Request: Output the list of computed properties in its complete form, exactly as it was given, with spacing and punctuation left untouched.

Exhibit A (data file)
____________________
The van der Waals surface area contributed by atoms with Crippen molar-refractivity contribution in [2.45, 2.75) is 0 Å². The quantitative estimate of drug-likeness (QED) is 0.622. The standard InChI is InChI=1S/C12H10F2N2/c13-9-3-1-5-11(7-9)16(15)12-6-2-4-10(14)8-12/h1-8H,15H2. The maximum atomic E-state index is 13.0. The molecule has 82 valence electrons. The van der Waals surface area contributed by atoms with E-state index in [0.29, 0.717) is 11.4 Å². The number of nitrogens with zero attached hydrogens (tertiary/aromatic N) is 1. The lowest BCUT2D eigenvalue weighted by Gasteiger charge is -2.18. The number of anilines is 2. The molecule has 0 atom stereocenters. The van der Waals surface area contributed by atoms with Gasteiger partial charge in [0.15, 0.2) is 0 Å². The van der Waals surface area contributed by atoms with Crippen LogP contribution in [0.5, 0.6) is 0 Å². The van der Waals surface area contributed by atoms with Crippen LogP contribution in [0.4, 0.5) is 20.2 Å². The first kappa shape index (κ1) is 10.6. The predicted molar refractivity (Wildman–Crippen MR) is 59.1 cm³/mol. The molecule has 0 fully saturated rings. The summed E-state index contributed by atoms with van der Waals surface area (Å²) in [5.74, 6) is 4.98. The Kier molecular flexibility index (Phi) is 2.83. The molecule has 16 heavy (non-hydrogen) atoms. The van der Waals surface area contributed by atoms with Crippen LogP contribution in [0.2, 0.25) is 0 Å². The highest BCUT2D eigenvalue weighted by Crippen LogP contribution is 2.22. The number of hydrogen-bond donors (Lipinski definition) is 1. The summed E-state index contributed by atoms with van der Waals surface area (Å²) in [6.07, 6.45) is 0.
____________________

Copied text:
The van der Waals surface area contributed by atoms with Crippen molar-refractivity contribution in [2.45, 2.75) is 0 Å². The quantitative estimate of drug-likeness (QED) is 0.622. The standard InChI is InChI=1S/C12H10F2N2/c13-9-3-1-5-11(7-9)16(15)12-6-2-4-10(14)8-12/h1-8H,15H2. The maximum atomic E-state index is 13.0. The molecule has 82 valence electrons. The van der Waals surface area contributed by atoms with E-state index in [0.29, 0.717) is 11.4 Å². The number of nitrogens with zero attached hydrogens (tertiary/aromatic N) is 1. The lowest BCUT2D eigenvalue weighted by Gasteiger charge is -2.18. The number of anilines is 2. The molecule has 0 atom stereocenters. The van der Waals surface area contributed by atoms with Gasteiger partial charge in [0.15, 0.2) is 0 Å². The van der Waals surface area contributed by atoms with Crippen LogP contribution in [0.5, 0.6) is 0 Å². The van der Waals surface area contributed by atoms with Crippen LogP contribution in [0.4, 0.5) is 20.2 Å². The first kappa shape index (κ1) is 10.6. The predicted molar refractivity (Wildman–Crippen MR) is 59.1 cm³/mol. The molecule has 0 fully saturated rings. The summed E-state index contributed by atoms with van der Waals surface area (Å²) in [5.74, 6) is 4.98. The Kier molecular flexibility index (Phi) is 2.83. The molecule has 16 heavy (non-hydrogen) atoms. The van der Waals surface area contributed by atoms with Crippen LogP contribution in [0.2, 0.25) is 0 Å². The highest BCUT2D eigenvalue weighted by Crippen LogP contribution is 2.22. The number of hydrogen-bond donors (Lipinski definition) is 1. The summed E-state index contributed by atoms with van der Waals surface area (Å²) in [6.07, 6.45) is 0.